Effect of grape seed extract on maternal toxicity and in utero development in mice treated with zearalenone
The aims of this study were to determine the polyphone content of grape seed extract (GSE) and to assess their protective effects against zearalenone (ZEN)-induced maternal toxicity and in utero development defects in mice. Five groups of pregnant mice were treated orally during days 6–13 of gestation as follows: control group, corn oil as vehicle (0.1 ml/mice)-treated group, ZEN-treated group (25 mg/kg b.w), GSE-treated group (150 mg/kg b.w.), and ZEN plus GSE-treated group. All animals were sacrificed on the 19th day of gestation and samples of bone marrow were collected for the micronucleus assay. The maternal and developmental toxicity were carried out. The HPLC analyses revealed that GES is rich in gallic acid, syringic acid, vanillin, quercetin, and coumaric acid. ZEN administration resulted in severe maternal and developmental toxicity which included an increase of micronuclei formation in bone marrow, decreased maternal weight gain, and litter weight. It also induces fetal growth retardation, increased number of the aborted dams and resorbed fetuses, abnormality of fetal bone ossification, and number of fetuses with a hematoma. GSE showed positive effects on the pregnant mice and the developing fetuses. Moreover, it counteracted the detrimental effects of ZEN in dams and fetuses. It could be concluded that polyphenols in GSE are a promising candidate to protect against ZEN toxicity in highly endemic areas.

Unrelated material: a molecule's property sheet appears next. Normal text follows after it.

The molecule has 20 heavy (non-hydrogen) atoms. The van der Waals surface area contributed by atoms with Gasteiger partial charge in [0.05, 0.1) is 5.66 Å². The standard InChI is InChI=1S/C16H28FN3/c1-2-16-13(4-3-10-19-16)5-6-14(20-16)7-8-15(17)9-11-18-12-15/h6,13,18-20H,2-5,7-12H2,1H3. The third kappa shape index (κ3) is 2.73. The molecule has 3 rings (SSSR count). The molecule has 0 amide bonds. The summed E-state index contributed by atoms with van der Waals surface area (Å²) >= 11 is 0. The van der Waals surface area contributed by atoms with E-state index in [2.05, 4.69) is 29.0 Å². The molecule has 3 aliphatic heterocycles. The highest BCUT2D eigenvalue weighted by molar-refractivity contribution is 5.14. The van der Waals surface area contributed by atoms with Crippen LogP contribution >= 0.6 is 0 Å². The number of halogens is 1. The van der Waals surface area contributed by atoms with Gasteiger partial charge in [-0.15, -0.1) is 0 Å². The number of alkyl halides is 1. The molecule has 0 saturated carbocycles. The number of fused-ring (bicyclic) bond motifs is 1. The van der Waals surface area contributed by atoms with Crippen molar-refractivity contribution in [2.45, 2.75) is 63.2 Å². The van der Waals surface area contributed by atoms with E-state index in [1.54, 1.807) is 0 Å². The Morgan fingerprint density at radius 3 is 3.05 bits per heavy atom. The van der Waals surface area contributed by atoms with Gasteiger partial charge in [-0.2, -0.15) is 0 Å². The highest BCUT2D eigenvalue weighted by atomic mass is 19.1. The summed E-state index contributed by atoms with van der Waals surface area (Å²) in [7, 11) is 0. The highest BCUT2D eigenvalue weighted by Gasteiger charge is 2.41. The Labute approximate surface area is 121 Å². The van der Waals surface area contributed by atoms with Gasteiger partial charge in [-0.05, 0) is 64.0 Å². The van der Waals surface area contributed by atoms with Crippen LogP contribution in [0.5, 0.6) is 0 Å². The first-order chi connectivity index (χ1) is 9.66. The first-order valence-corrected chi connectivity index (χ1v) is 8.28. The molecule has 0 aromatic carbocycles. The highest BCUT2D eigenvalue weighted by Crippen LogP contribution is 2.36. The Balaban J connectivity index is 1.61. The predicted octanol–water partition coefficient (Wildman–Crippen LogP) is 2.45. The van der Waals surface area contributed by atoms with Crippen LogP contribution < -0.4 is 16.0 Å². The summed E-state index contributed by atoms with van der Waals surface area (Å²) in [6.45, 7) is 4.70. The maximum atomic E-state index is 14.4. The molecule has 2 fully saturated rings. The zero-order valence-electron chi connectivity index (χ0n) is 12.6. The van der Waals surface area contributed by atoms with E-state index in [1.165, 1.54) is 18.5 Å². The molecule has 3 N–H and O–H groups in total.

KeywordsZearalenone Grape seed extract Genotoxicity Teratogenicity Developmental toxicity
This work was supported by King Abdul-Aziz City for Science and Technology, grant # 45-35-T.A.
Compliance with ethical standards
Conflict of interest
The authors declare that they have no conflict of interest.
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